January 22, 2011

FOCUS ME NOT By: Ace de Guzman Ligsay

We march around the PHAN Building as if we are the best undergraduate students of the college. We bear in mind that we have the crown of owning everything that other CSSP students do not have-own building, own colorful and air conditioned classrooms, own parking space and own yearbook. But we forget, intentionally or unintentionally, as students of the best Psychology undergraduate program in the country, to start awareness campaigns regarding abnormal psychological conditions. This is the Pride we should have and carry on- catalyst of social unconditional acceptance to the psychologically challenged individuals.

FOCUS ME NOT- Exploring the Visual Attention Aberrations of our Autistic Friends

Textbook describes autism as a neural development disorder characterized by withdrawal of contact from other people, repetitive actions and difficulty telling what emotions others are experiencing in social situations. According to Grelotti, there is a huge difference in both behavior and brain processing between autistic and non-autistic people. As highlighted by researches of Ami Klin (2003) autistic people cannot solve reasoning problems when put in actual social situations. Psychological science agrees that autistic people perceived the environment differently than normal observers. Autistic people focus more on random things, while non-autistic people can read facial expressions, detailed movements especially minute movements of the face and the eyes. Kevin Pelphrey and coworkers (2005) attempted to measure brain activity in the superior temporal sulcus, an area responsible on how other people direct their gaze in social situations. This study yielded a conclusion that the difference may have to do with how observers interpret people’s intention (Goldstein, 2007)

As established earlier, individuals with autism tend to focus excessively on certain stimuli that are irrelevant to a non-autistic observer. A study of Townsend (1996) provided an evidence for slowed spatial orienting of attention in autism. They tested a group of autistic subjects and age-matched normal controls performed a traditional cueing task in which attention-related response facilitation is indexed by speed of target detection using a traditional task that depended on accuracy of response (target discriminations) rather than speed of response. According to the researchers, this experimental set-up let the division of time to process and responds to target information from the time to move and engage (orient) attention. The results were consistent with the previous observations that patients with autism were slow to shift attention between and within modalities.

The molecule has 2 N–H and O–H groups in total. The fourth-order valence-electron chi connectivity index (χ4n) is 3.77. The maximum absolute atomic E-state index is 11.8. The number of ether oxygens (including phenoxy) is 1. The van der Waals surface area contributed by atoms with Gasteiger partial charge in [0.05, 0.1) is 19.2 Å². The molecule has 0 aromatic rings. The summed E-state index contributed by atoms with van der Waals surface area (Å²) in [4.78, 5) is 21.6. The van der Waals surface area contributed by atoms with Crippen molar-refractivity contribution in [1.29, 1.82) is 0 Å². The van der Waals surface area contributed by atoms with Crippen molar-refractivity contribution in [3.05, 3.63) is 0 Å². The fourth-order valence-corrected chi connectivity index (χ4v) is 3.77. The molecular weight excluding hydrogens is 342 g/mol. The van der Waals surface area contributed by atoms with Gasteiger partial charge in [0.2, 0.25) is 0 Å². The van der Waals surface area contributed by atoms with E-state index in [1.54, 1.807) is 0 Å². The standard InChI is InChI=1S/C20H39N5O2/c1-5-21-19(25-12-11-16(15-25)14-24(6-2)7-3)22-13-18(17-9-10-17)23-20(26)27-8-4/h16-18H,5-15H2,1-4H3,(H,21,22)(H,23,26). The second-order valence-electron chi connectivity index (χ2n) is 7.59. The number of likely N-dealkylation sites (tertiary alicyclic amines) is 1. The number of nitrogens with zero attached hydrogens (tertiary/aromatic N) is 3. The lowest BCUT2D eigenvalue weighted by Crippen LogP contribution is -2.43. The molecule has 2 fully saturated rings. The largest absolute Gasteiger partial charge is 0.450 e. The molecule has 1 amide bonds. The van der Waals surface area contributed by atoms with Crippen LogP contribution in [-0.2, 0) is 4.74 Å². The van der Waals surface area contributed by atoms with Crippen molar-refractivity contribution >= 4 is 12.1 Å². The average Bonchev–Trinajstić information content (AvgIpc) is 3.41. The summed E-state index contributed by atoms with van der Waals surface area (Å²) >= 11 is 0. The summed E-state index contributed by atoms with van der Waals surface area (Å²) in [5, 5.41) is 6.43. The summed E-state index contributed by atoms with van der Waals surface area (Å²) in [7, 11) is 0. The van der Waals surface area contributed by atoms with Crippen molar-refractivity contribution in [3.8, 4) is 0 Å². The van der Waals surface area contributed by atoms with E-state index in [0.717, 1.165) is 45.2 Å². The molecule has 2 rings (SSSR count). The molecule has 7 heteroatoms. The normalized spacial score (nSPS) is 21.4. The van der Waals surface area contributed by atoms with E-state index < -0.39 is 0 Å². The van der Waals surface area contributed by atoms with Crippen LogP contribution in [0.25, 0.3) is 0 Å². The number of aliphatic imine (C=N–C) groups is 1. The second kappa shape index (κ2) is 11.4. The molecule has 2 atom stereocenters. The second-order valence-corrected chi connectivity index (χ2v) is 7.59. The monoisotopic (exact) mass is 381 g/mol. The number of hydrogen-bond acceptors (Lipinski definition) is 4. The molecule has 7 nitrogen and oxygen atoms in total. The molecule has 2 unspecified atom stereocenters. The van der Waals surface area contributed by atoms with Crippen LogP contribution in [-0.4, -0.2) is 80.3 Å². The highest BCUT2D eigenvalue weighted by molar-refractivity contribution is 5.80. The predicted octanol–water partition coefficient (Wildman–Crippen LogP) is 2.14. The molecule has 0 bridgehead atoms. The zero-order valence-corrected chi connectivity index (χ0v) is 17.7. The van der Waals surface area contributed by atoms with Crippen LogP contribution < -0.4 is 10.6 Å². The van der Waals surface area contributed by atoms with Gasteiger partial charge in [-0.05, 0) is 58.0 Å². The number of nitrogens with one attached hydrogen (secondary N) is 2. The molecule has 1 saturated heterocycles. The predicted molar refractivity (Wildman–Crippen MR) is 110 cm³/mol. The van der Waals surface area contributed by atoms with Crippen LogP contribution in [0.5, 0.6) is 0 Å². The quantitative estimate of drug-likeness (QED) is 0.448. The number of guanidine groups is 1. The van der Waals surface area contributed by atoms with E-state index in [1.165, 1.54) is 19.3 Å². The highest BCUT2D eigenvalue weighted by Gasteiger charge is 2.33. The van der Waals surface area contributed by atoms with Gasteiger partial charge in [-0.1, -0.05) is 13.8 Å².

According doctor-colleagues Plaisted and Davis, Children with autism exhibit typical attentional modulation of static information, but have difficulty with modulating dynamic information. For example, they find it hard to see sudden shift of colors, sceneries and facial expressions in their favorite Dora the Explorer TV show

Autistic people find themselves jailed in a world of pieces. It is so strange and confusing how a person is unable to shift gaze quickly and recognize emotions, and minute movements. Social interactions of autistic individuals are limited to what they can see, to what they can comprehend. We can attribute their problems on visual attention and  slowed spatial orienting of attention to their withdrawal from our world. Slow gaze shifting theory explains the inability of autistic individuals to comprehend and appreciate the complex system of social interactions by missing out important nonverbal communication cues like facial expressions, eye movements and fast facial movements.

As Psychology majors, we are in the forefront of raising awareness regarding autism.
Autism Awareness Campaign Video from YOUTUBE. Chek this out:)


Grelotti, D.J., Klin, A.J., Gauthier, I., & Schultz, R.T. (2002). Social interest and the development of cortical space face specialization: What autism teaches us about face processing. Developmental Psychobiology, 40, 213-225.

Goldstein, E. (2007). Something to Consider: Attention in Autism. Sensation and Perception, 148-149.

Klin,A,. Jones, W., Schultz, R., & Volkmar, F. (2003). The enactive mind, or from actions to cognition: Lessons from autism. Philosophical Transactions of the Royal Society of London B, 345-360

Plaisted, K.C. (2001). Reduced generalization: An alternative to weak central coherence. In: Burack, J.A., Charman, A., Yirmiya, N., & Zelazo, P.R. (Eds).Development and Autism: Perspectives from theory and research. Lawrence Erlbaum Associates, New Jersey.

Pelphrey, K.A., J.P., &McCarthy, G. (2005). Neural basis of eye gaze processing deficits in autism. Brain, 128, 1038-1048

Townsend J, Harris NS, Courchesne E (1996). J Int Neuropsychol Soc. 1996 Nov;2(6):541-50.

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